The system generally creates imbalances depending on where it is implemented. However, an overall view of the mandatory ratios shows that there is tendency of an “increased overall in costs of care with no much guarantee for improvement in quality or positive outcomes of hospitalization” (Welton, 2007). To make the necessary changes and improvements in the policy, research in certain areas is needed. These areas may include: the current nurse/patient ratios and the organizational/specialty variations in these ratios; what can be the viable alternatives to ratios in relation to regions; what should be the eligibility criteria for exemptions from the compliance; and lastly, the groups that the policy can effectively address among the RNs and qualified nurses (Buchan, 2005).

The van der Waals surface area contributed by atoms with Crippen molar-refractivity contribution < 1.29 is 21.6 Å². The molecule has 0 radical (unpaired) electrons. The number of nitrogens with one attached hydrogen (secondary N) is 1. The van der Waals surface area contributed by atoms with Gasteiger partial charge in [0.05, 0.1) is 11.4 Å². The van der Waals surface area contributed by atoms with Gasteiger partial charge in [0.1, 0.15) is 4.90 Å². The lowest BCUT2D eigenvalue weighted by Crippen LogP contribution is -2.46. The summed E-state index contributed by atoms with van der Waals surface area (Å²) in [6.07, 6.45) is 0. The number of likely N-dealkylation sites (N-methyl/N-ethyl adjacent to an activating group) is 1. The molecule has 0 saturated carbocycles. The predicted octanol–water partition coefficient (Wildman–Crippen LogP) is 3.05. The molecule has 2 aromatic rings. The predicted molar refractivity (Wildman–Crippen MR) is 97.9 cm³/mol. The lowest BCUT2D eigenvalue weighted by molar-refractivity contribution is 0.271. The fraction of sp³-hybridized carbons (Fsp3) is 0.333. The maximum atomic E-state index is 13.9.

Nurse practitioners and policy development
For many years, nurse practitioners have been executing a larger role in the federal health care especially in the regions that have experienced few doctors. Of recognition, the NPs have been credited for their exemplary services in working with the elderly due to their adequate health preparation they get from the nursing programs. Currently, most nurses are regulated by the states which set laws that highlight the roles that nurses must undertake as well as qualification required for physicians. According to the studies, NPs are equally excellent in providing services when compared to the physicians, give satisfactory evidence and provide high quality primary care in the areas of competence, and therefore, their role in health care need to be expanded.